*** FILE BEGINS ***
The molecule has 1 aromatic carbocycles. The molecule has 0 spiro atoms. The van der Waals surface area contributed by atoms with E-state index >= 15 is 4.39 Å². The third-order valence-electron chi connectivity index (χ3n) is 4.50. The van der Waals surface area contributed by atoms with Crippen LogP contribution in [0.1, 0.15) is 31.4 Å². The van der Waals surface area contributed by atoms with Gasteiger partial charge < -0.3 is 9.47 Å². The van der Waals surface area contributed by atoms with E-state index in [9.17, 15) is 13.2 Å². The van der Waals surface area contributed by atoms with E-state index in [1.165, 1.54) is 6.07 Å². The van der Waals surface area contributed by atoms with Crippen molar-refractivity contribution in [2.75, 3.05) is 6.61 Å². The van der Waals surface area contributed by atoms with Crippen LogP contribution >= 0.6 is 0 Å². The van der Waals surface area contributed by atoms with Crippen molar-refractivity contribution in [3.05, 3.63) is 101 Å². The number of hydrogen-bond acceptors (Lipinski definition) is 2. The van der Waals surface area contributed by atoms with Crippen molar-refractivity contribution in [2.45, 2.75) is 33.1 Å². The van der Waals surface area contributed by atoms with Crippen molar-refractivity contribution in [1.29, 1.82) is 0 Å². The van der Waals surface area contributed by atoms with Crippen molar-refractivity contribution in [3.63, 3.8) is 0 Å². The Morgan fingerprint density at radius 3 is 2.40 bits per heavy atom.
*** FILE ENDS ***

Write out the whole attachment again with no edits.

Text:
The molecule has 1 aromatic carbocycles. The molecule has 0 spiro atoms. The van der Waals surface area contributed by atoms with E-state index >= 15 is 4.39 Å². The third-order valence-electron chi connectivity index (χ3n) is 4.50. The van der Waals surface area contributed by atoms with Crippen LogP contribution in [0.1, 0.15) is 31.4 Å². The van der Waals surface area contributed by atoms with Gasteiger partial charge < -0.3 is 9.47 Å². The van der Waals surface area contributed by atoms with E-state index in [9.17, 15) is 13.2 Å². The van der Waals surface area contributed by atoms with E-state index in [1.165, 1.54) is 6.07 Å². The van der Waals surface area contributed by atoms with Crippen molar-refractivity contribution in [2.75, 3.05) is 6.61 Å². The van der Waals surface area contributed by atoms with Crippen LogP contribution >= 0.6 is 0 Å². The van der Waals surface area contributed by atoms with Crippen molar-refractivity contribution in [3.05, 3.63) is 101 Å². The number of hydrogen-bond acceptors (Lipinski definition) is 2. The van der Waals surface area contributed by atoms with Crippen molar-refractivity contribution in [2.45, 2.75) is 33.1 Å². The van der Waals surface area contributed by atoms with Crippen molar-refractivity contribution in [1.29, 1.82) is 0 Å². The van der Waals surface area contributed by atoms with Crippen molar-refractivity contribution in [3.63, 3.8) is 0 Å². The Morgan fingerprint density at radius 3 is 2.40 bits per heavy atom.